Doctor Who: Terrific or Awful? Really, Doctor is Sensational
So, I’ve been browsing the forums (Gallifrey Base is basically my second home) and I’ve been seeing a lot of…mixed opinions about night’s episode, Heaven Sent. To say the least. Some people seem to think it’s a pointless wreck of an episode, one that basically could have been skipped out and replaced with taking us straight to Gallifrey (because, yeah, after more than two years we’re finally addressing that plot point), and some think it’s a staggering work of genius unparalleled in Capaldi’s run to date. And for once- for once– I’ve found myself on the side of defending a controversial episode.
Look, I loved this. I loved this passionately and almost without restraint. A fifty-four minute special, directed by my hero Rachel Talalay and written by Steven Moffat, I know that this wasn’t perfect, but it was audacious and smart and featured a frankly staggering performance from Peter Capaldi whose endless talent (did you know that he’s got an Oscar?) was finally matched by the strength of the script. After a season that’s mostly ended up on the wrong side of patchy, Heaven Sent finally pulled up it’s bootstraps and produced something compelling, clever, and emotionally impactful. At least to me.
It’s nice, for a change, to have a lot to say about an episode that I actually liked, as the other episodes I’ve rated this season (Under the Lake, Sleep No More, and The Zygon Invasion, in that order) have been good in such a way that doesn’t require me to say much about them (even if my thousand-word reviews would suggest the contrary). They’ve just got a decent story, some good performances, and a finale that doesn’t feature a violently annoying plot twist instead of an actual resolution. But Heaven Sent had more than that.
The episode revolved around the Doctor, trapped in a time loop, as he’s dumped in the middle of a mysterious castle in the middle of the sea and forced to fight for his life (anyone else getting Fort Boyard vibes?) against a creature that moves slowly but simply never stops coming. It’s a cool, horror-centric premise to set an episode around, and one that was genuinely frightening at points: a couple of good jump-scares and a general air of doom marked this out as one of the few actually scary episodes of the last few years, and that’s something I can firmly get behind. The direction was gorgeous, too, and made the most of the circular premise of the plot, turning the long corridors and shifting rooms into an endlessly repetitive nightmare that sums up how I feel about a lot of Moffat’s run to date.
And yeah, I can give this one to Moffat, much as I still have my problems with a lot of his writing this season. It was a smart script that stopped just short of getting too hammy or cheesy, even if I could have done without him ripping off Sherlock with the mind palace nonsense. It also, somewhat tragically, featured Clara’s best performance this season, in which she basically stood with her back to the camera and wrote things on a board the whole time. It also gave Capaldi a chance to run the full gamut of emotions, from fear to exasperation to grief and back again, and man, did he deliver- it’s occasionally easy to forget that Capaldi really is a tremendous actor, and it’s a real treat to see him get the chance to thesp his velvet coat off. Seeing the Doctor suffer in a visceral, violent way is something we don’t see in every episode, and the images of him, bloodied and scarred, dragging himself up the stairs so he could sacrifice himself once again hung around uneasily in the back of my head for a while after the end credits.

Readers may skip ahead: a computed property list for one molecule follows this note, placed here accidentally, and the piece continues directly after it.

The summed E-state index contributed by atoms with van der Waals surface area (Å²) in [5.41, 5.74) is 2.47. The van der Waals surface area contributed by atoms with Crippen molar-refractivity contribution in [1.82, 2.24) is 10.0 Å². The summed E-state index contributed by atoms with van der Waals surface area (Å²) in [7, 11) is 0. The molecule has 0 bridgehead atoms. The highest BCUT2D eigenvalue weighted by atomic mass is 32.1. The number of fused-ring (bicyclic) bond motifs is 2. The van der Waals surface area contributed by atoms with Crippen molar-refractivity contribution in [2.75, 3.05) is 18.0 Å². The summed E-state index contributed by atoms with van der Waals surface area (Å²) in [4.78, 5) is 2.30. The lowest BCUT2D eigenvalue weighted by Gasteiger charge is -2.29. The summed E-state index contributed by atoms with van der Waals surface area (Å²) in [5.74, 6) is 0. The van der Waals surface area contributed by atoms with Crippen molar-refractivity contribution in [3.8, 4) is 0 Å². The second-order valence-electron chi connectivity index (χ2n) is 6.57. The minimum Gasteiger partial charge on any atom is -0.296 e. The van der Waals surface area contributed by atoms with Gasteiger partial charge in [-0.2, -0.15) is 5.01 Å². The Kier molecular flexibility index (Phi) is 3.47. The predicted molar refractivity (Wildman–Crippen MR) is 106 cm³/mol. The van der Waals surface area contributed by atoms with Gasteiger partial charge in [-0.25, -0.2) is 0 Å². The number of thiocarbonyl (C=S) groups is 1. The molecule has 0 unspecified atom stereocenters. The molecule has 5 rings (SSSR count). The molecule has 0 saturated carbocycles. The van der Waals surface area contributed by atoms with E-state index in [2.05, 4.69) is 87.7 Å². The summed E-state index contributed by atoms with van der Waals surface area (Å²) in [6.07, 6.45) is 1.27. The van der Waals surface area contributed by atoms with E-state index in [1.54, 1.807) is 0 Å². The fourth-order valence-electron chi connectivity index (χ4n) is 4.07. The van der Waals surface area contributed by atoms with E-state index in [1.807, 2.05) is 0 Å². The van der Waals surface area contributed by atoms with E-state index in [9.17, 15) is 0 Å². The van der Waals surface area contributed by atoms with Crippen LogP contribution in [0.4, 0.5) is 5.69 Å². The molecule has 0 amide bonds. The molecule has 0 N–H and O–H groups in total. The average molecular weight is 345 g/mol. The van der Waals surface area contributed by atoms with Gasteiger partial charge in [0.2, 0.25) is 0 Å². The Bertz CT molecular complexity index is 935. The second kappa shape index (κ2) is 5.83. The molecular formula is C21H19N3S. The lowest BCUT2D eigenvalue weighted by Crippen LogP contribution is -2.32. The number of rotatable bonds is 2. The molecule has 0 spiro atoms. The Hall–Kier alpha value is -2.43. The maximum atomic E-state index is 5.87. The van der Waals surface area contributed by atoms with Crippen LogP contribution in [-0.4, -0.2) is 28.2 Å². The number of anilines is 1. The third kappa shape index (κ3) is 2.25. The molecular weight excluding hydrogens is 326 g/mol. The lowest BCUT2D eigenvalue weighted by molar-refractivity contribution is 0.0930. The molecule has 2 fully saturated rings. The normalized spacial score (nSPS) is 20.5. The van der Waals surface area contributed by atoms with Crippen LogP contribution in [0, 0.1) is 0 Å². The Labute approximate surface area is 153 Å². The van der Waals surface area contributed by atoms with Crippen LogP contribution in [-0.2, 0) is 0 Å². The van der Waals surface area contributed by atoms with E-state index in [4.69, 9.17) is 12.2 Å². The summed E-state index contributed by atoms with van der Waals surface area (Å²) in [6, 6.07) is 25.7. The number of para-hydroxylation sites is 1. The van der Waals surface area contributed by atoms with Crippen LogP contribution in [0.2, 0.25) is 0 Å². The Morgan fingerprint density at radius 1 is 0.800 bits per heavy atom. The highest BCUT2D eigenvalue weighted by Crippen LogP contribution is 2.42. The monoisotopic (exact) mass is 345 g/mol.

And yes, I accept that there are flaws in this episode. If he had his confession dial the whole time, did that mean he had a portal to Gallifrey that he didn’t bother to use? Why didn’t they just take him straight to Gallifrey as opposed to having him dick around in a castle for a whole episode? And seriously, have we just forgotten about the events of Listen completely? Are they ever going to be resolved? But the audaciousness and strength of this episode made it worthwhile, at least for me, and I’m glad to see Moffat trying something a little bit different. After the curiously low stakes of this season- Clara’s death last week, which felt particularly pointless, stands as the biggest example- things are finally going somewhere. The Doctor is back on Gallifrey, and, according to him, “The Hybrid is me” (I swear to God, me and the Consort spent about an hour talking about how this didn’t make any sense until I woke up in the middle of the night going “CHRIST, LADY ME, OF COURSE”). Things feel big and important, and I can get behind that.
You don’t need to remind me, if you’ve been following these reviews for any length of time, that I felt precisely this way about last season’s Dark Water, only to have my hopes shattered by the basically shite Death in Heaven, so I am fully expecting the series to balls up it’s finale. But for now, I’m happy- after a series of lazily contrived stories, Heaven Sent finally felt like it was going somewhere, and I can get behind that.
Don’t think I didn’t notice that thunderously out-of-place incidental music, though. I’ll have you yet, Moffat.